Free Fire is out! Get your tickets here!
Ben Wheatley and Amy Jump are filmmakers obsessed with two things: people and history. Over the course of their time working together, they've used one to explore the other, usually with some not so pleasant results. Free Fire is their latest exercise in using a specifically retro aesthetic in order to paint an unappealing, yet prescient, view of people's more undesirable capabilities.
Free Fire follows on from their last work together, 2015's retrograde sci-fi High-Rise. Combining jet-black comedy with heavy-handed social politics and that '70s style, High-Rise is one of the more memorable and fascinating pieces of genre of the last few years. Led by Tom Hiddleston, the film gained wide plaudits and critical reaction because of how freshly it used tried-and-true techniques to create something that felt new and vibrant. There's nothing novel, especially now, about a science fiction dystopia, nor is there in a period piece – in combining them, though, Wheatley and Jump found a formula they'd been trying to find for years.
High-Rise, unlike Free Fire, isn't solely about the worst people trying to tear each other down, but it is about how people bring out the worst in each other, especially in close-quarter times of need. The movie takes the dystopia formula, inverts it, and then extrapolates both the beginning and end – in other words, we start at the dream, we're seen through the nightmare, and we're shown the rejuvenation and rebuild. Set during the 1970s, the film follows Hiddleston's character, Dr. Robert Laing, as he moves into this all-in-one apartment building that promises to be a society of the future. All shopping and amenities are handled in the one building, creating a microcosm society within society – all the inhabitants need to do is leave for work. When the power suddenly fails in the gigantic experiment, all hell gradually breaks loose as the patrons all start turning on each other and tearing each other down for resources.
What makes High-Rise such a fascinating, and quite difficult, thing to sit through is that part of its major underlying thematic structure is the idea that these people can all leave at any time. They can go get apartments elsewhere with the rest of civilization. In fact, some would be better off as their lives haven't really improved all that much – the building operates on a class system, so middle-class outside is still middle-class inside. But they don't, and that's not even an option any of them humor. They'd rather survive on finding drinking water and tinned food in ransacked apartments whose owners have been otherwise killed than leave. They'd rather live in this new society they signed up for than go back to living in the regular one, even if this new society has descended into pure barbarism with a lack of running water and clean clothes.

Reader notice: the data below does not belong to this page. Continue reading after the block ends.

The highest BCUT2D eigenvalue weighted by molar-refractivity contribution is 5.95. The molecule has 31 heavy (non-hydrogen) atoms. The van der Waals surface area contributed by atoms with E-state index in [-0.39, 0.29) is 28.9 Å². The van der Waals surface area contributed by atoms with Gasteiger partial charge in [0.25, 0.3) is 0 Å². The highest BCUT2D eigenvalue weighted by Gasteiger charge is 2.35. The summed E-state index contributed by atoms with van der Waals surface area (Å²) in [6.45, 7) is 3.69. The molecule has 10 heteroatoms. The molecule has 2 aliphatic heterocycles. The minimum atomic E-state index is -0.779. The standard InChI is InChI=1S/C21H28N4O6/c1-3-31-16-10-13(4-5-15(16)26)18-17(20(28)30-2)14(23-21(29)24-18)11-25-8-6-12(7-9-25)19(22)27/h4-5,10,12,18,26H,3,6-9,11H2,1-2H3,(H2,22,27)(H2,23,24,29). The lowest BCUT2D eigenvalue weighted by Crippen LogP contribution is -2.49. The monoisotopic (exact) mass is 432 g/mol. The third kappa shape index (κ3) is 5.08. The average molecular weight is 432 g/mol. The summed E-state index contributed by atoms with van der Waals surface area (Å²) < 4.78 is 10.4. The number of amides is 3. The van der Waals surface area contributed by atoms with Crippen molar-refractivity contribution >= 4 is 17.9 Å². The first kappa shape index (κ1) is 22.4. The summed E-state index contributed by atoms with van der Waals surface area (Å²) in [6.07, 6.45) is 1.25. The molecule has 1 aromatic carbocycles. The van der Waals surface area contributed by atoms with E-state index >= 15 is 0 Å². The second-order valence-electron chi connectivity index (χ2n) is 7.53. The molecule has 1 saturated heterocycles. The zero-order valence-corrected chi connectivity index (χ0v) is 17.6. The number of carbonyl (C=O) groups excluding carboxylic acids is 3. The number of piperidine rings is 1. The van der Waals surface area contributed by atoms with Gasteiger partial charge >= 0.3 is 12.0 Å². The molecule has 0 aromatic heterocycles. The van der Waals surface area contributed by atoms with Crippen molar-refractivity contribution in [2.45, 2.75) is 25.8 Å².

Free Fire is built similarly, except it uses the same device as a blatant source of tension. The characters, a set of gun-dealers led by Brie Larson and Cillian Murphy caught in a deal gone bad, are each trying to survive for themselves in a war of attrition and bullets. The stakes are simple, and they're fabricated – they could just leave the warehouse, but they don't. They're each too egotistical to do that, forcing themselves into their world they wilfully entered and wilfully helped construct.
The way Wheatley and Jump combine this kind of sociology with easily recognizable historical setting is hefty. On the one hand, it's the same basic kind of dystopic commentary we've been seeing for years now, but on the other it's delivered in a way that we cognitively see as being behind us. It's easy to watch The Hunger Games or a classic like Total Recall and think “we're bad, but we're not that bad” because those visions of mankind are out there floating in the realm of speculative fiction. It's harder to see the same kind of cruelty depicted with the flared jeans and groomed moustaches of the 1970s and unpack and rationalize it in the same way.
The seventies lend themselves perfectly to this by way of being far enough away to seem like distant memory, close enough to be uncomfortable in their honesty. Most audience members are only a generation or two removed from the decade of punk rock and 'Bohemian Rhapsody', and for many of us the art of that time is a core tenet of our cultural vocabulary. It's a decade heavily romanticized, which makes it a perfect one to use if one wants to challenge audience expectation and comfort.
Key too is the fearless closeness by which Wheatley filmed both Free Fire and High-Rise. Scenes and dialogue have a relentless sharpness, yet it's the camera-work that is most captivating. In both the camera sits in comfortable steady shots watching the various exchanges unfolding, never interfering, but making sure to get and maintain a keen view on things. In High-Rise, you're part of the furniture, watching this manufactured hierarchy burn itself to the ground. In Free Fire, you're a spectator, watching bloodsport among olympian narcissists in a quest for dominance.
High-Rise and Free Fire, with their aviators and wavy hair, have allowed Wheatley and Jump to finally nail their own code and build these smaller worlds that tell us more about our big world than we'd probably like them too, in a language we understand far too well for us to ignore.